Arizona police under fire after officer claimed he could ‘smell’ illegal immigrants

Arizona police under fire after officer claimed he could ‘smell’ illegal immigrants
Arrest was made using Arizona’s controversial ‘show me your papers’ law

The Arizona State Police are under fire after it was revealed that a state trooper attempted to arrested a group of Hispanic people because he thought they “smelled” like undocumented migrants.

On 16 April, a state trooper named Travis Smith pulled over a van on Interstate Highway 10 because it was going 60 mph in a 65 mph zone, and because he thought the driver and a passenger, who was wearing “camo style clothing”, were “staring straight ahead, avoiding eye contact”, according to an incident report about the arrest obtained by the Arizona Mirror.

“I exited my patrol car and approached the side of the van,” Mr Smith wrote in his report. “The passenger window was rolled down and I immediately smelled an odour that was consistent with smuggling of illegal aliens from past experiences. Once I was at the passenger window, I noticed numerous persons in the van and the driver looked scared.”

Eventually, after interrogating the driver, officers ticketed the driver for having a suspended licence and driving without insurance, and they fingerprinted 17 men inside the van and released them.

Civil rights advocates have raised alarms about using such vague factors – camo and eye-contact – to attempt an arrest and potentially imperil someone’s immigration status, and say the stop represents the kind of thin pretexts used to make racist stops under a controversial 2010 law called SB 1070, which requires law enforcement to inquire about suspects’ immigration status if they have a vaguely defined “reasonable suspicion” they might be in the country illegally.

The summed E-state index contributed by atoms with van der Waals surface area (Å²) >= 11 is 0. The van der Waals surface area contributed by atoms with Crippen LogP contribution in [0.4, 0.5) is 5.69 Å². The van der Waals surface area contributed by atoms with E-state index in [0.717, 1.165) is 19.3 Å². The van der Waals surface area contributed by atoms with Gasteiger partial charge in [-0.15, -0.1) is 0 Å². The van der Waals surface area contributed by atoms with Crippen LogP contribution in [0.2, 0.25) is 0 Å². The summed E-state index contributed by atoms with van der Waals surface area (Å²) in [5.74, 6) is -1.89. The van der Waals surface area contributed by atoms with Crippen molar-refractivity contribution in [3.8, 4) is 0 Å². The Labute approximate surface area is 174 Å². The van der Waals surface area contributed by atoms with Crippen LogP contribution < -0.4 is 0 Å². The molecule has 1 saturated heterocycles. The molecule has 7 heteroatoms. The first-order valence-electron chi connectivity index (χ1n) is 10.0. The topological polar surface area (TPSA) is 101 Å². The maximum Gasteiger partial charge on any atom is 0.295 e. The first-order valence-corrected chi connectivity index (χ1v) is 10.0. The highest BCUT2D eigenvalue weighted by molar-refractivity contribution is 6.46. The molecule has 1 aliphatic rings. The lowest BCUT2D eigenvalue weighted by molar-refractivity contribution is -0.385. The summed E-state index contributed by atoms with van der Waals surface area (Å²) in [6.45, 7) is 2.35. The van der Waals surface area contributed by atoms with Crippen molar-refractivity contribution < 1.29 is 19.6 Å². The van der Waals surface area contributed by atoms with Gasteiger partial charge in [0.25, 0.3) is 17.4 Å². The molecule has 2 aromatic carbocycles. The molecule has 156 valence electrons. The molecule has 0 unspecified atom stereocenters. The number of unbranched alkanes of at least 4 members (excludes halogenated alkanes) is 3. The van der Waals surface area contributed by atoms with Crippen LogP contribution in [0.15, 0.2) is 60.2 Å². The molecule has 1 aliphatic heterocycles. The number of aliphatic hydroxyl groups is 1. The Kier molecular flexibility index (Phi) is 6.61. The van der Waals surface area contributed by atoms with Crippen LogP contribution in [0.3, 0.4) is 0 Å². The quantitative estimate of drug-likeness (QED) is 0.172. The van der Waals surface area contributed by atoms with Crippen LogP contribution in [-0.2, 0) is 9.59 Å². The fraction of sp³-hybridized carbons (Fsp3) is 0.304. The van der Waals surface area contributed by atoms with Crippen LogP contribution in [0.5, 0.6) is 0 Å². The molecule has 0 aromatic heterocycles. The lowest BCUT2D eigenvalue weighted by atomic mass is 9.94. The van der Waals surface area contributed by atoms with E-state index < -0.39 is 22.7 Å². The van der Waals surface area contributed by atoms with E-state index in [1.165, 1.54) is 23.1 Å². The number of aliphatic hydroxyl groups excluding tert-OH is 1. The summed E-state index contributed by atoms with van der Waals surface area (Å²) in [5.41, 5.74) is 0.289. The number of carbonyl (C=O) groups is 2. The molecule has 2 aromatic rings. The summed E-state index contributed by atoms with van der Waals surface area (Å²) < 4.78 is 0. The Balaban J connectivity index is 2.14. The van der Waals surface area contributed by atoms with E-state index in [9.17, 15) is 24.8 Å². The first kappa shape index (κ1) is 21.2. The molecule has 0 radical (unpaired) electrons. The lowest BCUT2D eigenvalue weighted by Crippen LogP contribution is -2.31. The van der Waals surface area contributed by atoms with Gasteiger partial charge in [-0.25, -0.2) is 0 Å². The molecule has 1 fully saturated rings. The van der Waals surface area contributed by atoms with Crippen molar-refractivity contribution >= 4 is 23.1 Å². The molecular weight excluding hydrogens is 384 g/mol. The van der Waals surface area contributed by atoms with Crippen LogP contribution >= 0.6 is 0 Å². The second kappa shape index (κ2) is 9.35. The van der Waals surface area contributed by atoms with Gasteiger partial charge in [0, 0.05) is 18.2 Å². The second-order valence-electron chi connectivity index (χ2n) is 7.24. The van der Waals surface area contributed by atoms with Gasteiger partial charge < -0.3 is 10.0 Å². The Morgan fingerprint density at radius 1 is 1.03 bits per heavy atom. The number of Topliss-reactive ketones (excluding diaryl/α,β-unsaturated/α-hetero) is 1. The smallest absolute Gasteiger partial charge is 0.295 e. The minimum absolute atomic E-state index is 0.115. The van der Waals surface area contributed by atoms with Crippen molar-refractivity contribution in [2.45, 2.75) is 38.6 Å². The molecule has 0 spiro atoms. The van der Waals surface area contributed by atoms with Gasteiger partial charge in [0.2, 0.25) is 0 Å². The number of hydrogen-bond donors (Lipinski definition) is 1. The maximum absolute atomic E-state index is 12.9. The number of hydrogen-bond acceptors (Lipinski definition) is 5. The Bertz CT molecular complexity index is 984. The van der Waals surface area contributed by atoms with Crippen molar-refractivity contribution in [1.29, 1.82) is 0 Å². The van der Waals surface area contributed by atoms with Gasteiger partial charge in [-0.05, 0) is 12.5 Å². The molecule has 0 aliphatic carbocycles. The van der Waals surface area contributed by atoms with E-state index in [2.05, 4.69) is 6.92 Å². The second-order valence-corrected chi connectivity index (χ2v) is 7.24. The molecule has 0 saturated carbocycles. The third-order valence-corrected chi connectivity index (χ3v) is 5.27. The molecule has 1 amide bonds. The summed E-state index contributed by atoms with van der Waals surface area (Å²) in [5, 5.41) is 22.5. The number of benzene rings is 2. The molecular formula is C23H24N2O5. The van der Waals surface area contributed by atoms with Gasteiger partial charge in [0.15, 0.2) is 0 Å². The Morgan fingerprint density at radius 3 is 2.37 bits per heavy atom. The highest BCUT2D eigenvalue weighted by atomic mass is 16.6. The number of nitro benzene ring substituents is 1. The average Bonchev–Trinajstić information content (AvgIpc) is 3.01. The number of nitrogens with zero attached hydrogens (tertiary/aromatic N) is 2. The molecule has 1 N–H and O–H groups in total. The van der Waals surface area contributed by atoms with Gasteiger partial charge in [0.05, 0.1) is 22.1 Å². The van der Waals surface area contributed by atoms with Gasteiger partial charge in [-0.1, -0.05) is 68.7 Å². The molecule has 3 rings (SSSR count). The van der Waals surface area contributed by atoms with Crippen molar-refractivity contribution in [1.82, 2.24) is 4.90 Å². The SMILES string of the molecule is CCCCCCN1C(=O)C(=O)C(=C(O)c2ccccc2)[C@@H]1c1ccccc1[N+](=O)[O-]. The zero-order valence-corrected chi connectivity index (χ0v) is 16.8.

“You can’t smell someone’s immigration status,” Billy Peard, an immigrant rights advocate and former attorney with the American Civil Liberties Union of Arizona, told the Mirror, adding, “You are not supposed to be fingerprinting people because of a civil infraction, there’s no reason for that.”

The Arizona Department of Public Safety has since apologised, saying odour isn’t an appropriate factor to consider under SB 1070, which has been challenged numerous time on civil rights grounds.

The report also notes that other drivers weren’t obeying the speed limit either, going 70 mph, but the officer elected to pull over the van full of Hispanic men.

Arizona in recent years has been famous for its anti-immigrant police crackdowns, led by the former Maricopa County sheriff and politician Joe Arpaio, whose officers were found in a landmark 2013 verdict to have racially profiled and targeted Hispanic people. Even after Mr Arpaio left office, studies have shown Hispanic people in Phoenix are still stopped for longer, and are more likely to be searched and arrested.

During the stop, the driver, a US citizen named Pedro Joshua Bustos, offered an inconsistent story and eventually admitted to picking up the men in the desert near the border town of Douglas, and transporting them to an undisclosed location for a $10,000 payout, according to police.

In addition to the civil rights uproar, Republicans in the state were furious that federal immigration authorities didn’t immediately assist with the stop after the trooper alerted them.

In February, the Biden administration directed immigration authorities to focus on pursuing undocumented migrants deemed to be national security threats.


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